Nobody in the technology industry has been able to talk about Sony for the last year or so without bringing up its rumoured commitment to mobile phone gaming. It might be fair to say that the Xperia Play has had more interest than the company?s other upcoming handheld, the Next Generation Portable.
? Pfff, yeah, right. But seriously, everyone?s been talking about this PSP Go-looking Android phone - most of all Sony Ericsson, which is beating its corporate chest about the device changing the landscape of mobile gaming forever and ever. I was able to get some hands on time with it, and I?m currently undecided as to whether I agree or not.
First off, the build of the Xperia Play itself. It?s a nice and weighty device, with satisfyingly clicky buttons and a very responsive sliding touch screen. If you?ve ever held a PSP Go in your hands, you?ll feel right at home here save for a crucial difference. Holding the Xperia Play is actually more comfortable than a Go, thanks to the extra real estate for your hands to rest on.
The analogue nub (that once required your thumb to be quadruple-jointed on a PSP-3000) has been ditched in favour of two circular touch pads that replicate player and camera navigation. On inspection, these nipple-esque pads don?t exactly make the Xperia Play very classy, but they are rather responsive when used, and provide a better experience than a touch-screen based virtual analogue stick. That?s because of the discreet ridges that run around the pads, making for something of a physical resistance that is sorely lacking in software solutions on iPhone.
Unfortunately, I didn?t really get to use the analogue pads to their full potential. Out of the seven games that will come pre-loaded onto every new Xperia Play, only one of them seemed to have been tweaked to allow for analogue control. That was Star Batallion
, a third-person space shooter. The other games - Madden
, Bruce Lee
, Sims 3
- only used the D-pad, which despite its clickiness didn?t seem nearly as responsive as it should.
While the majority of these games were Android-based mobile phone games that had been tweaked to take advantage of the handset?s controls, one title stood out to be the key reason behind Sony?s new platform. Crash Bandicoot
, a PSOne game.
None of the systems at the event seemed able to run Crash
properly - a menu appeared saying that the phone had to download additional content from the internet (seriously, I?d have thought these guys would have at least installed the games on the system for me to play). But I?m told the emulation works very well (of course).
But I?ve played the game countless times before. I?ll have another chance to see if it?s truly able to play these games without a hitch. The real purpose of Crash Bandicoot?s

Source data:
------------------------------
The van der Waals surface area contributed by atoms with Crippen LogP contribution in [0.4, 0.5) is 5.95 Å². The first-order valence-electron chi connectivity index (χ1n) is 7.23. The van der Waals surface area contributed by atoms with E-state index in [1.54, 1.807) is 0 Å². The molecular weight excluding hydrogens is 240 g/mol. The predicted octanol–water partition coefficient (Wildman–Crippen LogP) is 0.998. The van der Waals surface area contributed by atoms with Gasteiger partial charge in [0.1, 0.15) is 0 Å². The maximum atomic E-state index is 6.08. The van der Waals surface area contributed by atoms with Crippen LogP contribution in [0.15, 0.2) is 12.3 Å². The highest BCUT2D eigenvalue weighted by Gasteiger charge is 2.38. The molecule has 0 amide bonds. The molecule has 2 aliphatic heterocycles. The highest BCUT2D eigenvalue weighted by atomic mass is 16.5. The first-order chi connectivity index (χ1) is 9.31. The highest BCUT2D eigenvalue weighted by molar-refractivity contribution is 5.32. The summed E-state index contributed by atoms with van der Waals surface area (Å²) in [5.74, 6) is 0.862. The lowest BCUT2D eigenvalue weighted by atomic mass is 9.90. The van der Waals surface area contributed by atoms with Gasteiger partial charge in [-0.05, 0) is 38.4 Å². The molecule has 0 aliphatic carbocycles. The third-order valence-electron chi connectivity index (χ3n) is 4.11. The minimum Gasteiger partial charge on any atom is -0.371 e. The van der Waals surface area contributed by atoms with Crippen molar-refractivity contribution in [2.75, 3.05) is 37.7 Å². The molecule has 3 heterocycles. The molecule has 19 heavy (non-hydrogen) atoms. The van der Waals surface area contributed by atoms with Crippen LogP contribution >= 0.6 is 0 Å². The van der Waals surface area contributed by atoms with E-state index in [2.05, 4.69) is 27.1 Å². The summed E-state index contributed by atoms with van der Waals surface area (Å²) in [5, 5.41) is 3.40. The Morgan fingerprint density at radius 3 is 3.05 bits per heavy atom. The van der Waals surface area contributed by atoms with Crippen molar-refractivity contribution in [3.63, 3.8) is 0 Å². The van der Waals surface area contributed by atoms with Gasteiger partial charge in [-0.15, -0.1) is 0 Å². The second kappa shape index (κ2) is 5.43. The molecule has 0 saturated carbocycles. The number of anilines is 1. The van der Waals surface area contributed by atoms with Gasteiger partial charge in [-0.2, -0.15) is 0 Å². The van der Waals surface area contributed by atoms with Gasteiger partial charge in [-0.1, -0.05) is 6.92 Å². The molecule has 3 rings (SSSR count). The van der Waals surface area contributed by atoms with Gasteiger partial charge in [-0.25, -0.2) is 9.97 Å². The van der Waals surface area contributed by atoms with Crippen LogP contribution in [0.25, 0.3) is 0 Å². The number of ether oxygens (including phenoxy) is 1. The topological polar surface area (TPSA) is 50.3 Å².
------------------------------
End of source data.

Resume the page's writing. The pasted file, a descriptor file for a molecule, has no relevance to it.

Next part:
existence on the Xperia Play was to highlight the intriguing new PlayStation Pocket application. It?s essentially a hub for all of your PlayStation-branded games using a familiar XMB-style background and touch-screen menu filters.
There are two problems I see with this, though. For one, every gaming application has a place on the Android main menu. Sony?s PlayStation Pocket only lists aforementioned PlayStation-branded titles (so, Crash Bandicoot) - so what?s the incentive to use it to play games over the main menu.
Navigation is also quite poor, but this just may be my gripe about how the Android platform does things - if I press a button to see all of my applications, I don?t expect a dashboard to pop up, only to have to press a virtual button on the touch screen to actually get where I want to go. Sony should have taken the opportunity to create a bespoke interface with Android and make something really quite intuitive.
The second, more serious, problem comes in that gamers who already have content purchased on the PlayStation Network will have to rebuy all of their PSOne titles for the Xperia Play. That?s practically a dealbreaker, because the whole point of Sony?s Qriocity integration is to have the same login and service benefits across a number of devices. For Xperia Play to fall at the first hurdle is really quite disappointing in that respect.
I?ll be certain to get my hands on the device again soon - and hopefully the questions about software and integration can be better answered, because that?s the one thing that?s bringing the Xperia Play down at the moment. As a hardware product, it?s lovely to hold and the gorgeous screen quality is a serious asset.
It really does have the potential to truly kick-start gaming on the Android platform, but Sony needs to decide how it is going to make the Xperia Play feel like a PlayStation Phone in its software. The UI needs to be seamless, and at the moment it just seems like an Android phone with a redundant hub application stuck inside of it.